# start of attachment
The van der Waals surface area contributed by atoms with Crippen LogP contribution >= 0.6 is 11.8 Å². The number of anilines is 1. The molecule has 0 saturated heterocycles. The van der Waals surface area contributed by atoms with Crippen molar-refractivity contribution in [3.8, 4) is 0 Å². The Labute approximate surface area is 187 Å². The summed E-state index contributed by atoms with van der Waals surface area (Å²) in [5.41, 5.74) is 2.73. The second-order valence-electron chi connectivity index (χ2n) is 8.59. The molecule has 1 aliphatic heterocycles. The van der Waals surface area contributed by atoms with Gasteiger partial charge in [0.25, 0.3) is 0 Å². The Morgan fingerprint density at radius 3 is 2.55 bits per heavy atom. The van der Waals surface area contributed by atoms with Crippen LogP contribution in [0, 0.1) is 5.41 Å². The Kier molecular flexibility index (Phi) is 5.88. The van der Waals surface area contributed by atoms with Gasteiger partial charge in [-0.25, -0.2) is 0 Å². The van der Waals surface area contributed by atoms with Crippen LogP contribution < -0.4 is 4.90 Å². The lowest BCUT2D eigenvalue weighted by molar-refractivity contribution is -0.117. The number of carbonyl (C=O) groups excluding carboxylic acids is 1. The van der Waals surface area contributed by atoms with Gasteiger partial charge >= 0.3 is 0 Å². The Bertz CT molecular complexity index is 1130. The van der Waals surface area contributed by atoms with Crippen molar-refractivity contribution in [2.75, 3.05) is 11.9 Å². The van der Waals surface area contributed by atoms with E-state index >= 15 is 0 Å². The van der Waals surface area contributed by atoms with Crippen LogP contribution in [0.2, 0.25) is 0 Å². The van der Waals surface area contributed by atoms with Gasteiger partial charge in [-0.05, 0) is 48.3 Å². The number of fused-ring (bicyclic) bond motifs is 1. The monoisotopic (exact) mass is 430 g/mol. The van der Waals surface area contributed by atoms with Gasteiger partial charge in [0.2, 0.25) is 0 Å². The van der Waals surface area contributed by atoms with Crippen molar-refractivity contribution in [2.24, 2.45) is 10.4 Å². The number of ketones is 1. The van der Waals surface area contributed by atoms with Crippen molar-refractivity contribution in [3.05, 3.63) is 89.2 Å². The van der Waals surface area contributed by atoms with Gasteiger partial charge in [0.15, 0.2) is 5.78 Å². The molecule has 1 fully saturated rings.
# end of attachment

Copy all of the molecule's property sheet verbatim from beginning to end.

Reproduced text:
The van der Waals surface area contributed by atoms with Crippen LogP contribution >= 0.6 is 11.8 Å². The number of anilines is 1. The molecule has 0 saturated heterocycles. The van der Waals surface area contributed by atoms with Crippen molar-refractivity contribution in [3.8, 4) is 0 Å². The Labute approximate surface area is 187 Å². The summed E-state index contributed by atoms with van der Waals surface area (Å²) in [5.41, 5.74) is 2.73. The second-order valence-electron chi connectivity index (χ2n) is 8.59. The molecule has 1 aliphatic heterocycles. The van der Waals surface area contributed by atoms with Gasteiger partial charge in [0.25, 0.3) is 0 Å². The Morgan fingerprint density at radius 3 is 2.55 bits per heavy atom. The van der Waals surface area contributed by atoms with Crippen LogP contribution in [0, 0.1) is 5.41 Å². The Kier molecular flexibility index (Phi) is 5.88. The van der Waals surface area contributed by atoms with Gasteiger partial charge in [-0.25, -0.2) is 0 Å². The van der Waals surface area contributed by atoms with Crippen LogP contribution < -0.4 is 4.90 Å². The lowest BCUT2D eigenvalue weighted by molar-refractivity contribution is -0.117. The number of carbonyl (C=O) groups excluding carboxylic acids is 1. The van der Waals surface area contributed by atoms with Gasteiger partial charge >= 0.3 is 0 Å². The Bertz CT molecular complexity index is 1130. The van der Waals surface area contributed by atoms with Crippen molar-refractivity contribution in [2.75, 3.05) is 11.9 Å². The van der Waals surface area contributed by atoms with E-state index >= 15 is 0 Å². The van der Waals surface area contributed by atoms with Crippen LogP contribution in [0.2, 0.25) is 0 Å². The van der Waals surface area contributed by atoms with Gasteiger partial charge in [-0.05, 0) is 48.3 Å². The number of fused-ring (bicyclic) bond motifs is 1. The monoisotopic (exact) mass is 430 g/mol. The van der Waals surface area contributed by atoms with Gasteiger partial charge in [0.2, 0.25) is 0 Å². The van der Waals surface area contributed by atoms with Crippen molar-refractivity contribution in [2.24, 2.45) is 10.4 Å². The number of ketones is 1. The van der Waals surface area contributed by atoms with Crippen molar-refractivity contribution in [3.05, 3.63) is 89.2 Å². The van der Waals surface area contributed by atoms with Gasteiger partial charge in [0.15, 0.2) is 5.78 Å². The molecule has 1 fully saturated rings.